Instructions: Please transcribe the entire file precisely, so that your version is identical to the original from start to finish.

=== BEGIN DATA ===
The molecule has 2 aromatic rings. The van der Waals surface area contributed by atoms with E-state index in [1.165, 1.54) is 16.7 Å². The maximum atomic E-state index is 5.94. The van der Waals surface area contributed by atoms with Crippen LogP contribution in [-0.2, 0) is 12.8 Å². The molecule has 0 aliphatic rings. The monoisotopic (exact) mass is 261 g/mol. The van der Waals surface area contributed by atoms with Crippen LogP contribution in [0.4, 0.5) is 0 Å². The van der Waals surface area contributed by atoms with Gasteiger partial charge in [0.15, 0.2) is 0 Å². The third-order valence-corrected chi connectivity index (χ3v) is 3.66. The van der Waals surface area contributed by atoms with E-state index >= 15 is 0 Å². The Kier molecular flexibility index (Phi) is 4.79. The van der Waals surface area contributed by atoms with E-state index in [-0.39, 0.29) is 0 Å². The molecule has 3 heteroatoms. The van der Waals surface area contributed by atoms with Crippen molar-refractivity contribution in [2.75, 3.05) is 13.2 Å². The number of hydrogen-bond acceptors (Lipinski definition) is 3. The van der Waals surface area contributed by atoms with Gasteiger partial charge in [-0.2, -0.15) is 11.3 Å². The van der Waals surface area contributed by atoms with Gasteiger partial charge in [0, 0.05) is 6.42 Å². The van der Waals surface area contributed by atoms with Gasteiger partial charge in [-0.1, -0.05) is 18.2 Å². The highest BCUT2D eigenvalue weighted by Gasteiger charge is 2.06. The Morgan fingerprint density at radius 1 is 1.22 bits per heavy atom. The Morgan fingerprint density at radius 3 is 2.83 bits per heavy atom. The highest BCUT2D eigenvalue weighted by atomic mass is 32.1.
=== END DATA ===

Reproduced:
The molecule has 2 aromatic rings. The van der Waals surface area contributed by atoms with E-state index in [1.165, 1.54) is 16.7 Å². The maximum atomic E-state index is 5.94. The van der Waals surface area contributed by atoms with Crippen LogP contribution in [-0.2, 0) is 12.8 Å². The molecule has 0 aliphatic rings. The monoisotopic (exact) mass is 261 g/mol. The van der Waals surface area contributed by atoms with Crippen LogP contribution in [0.4, 0.5) is 0 Å². The van der Waals surface area contributed by atoms with Gasteiger partial charge in [0.15, 0.2) is 0 Å². The third-order valence-corrected chi connectivity index (χ3v) is 3.66. The van der Waals surface area contributed by atoms with E-state index >= 15 is 0 Å². The Kier molecular flexibility index (Phi) is 4.79. The van der Waals surface area contributed by atoms with E-state index in [-0.39, 0.29) is 0 Å². The molecule has 3 heteroatoms. The van der Waals surface area contributed by atoms with Crippen molar-refractivity contribution in [2.75, 3.05) is 13.2 Å². The number of hydrogen-bond acceptors (Lipinski definition) is 3. The van der Waals surface area contributed by atoms with Gasteiger partial charge in [-0.2, -0.15) is 11.3 Å². The van der Waals surface area contributed by atoms with Gasteiger partial charge in [0, 0.05) is 6.42 Å². The van der Waals surface area contributed by atoms with Gasteiger partial charge in [-0.1, -0.05) is 18.2 Å². The highest BCUT2D eigenvalue weighted by Gasteiger charge is 2.06. The Morgan fingerprint density at radius 1 is 1.22 bits per heavy atom. The Morgan fingerprint density at radius 3 is 2.83 bits per heavy atom. The highest BCUT2D eigenvalue weighted by atomic mass is 32.1.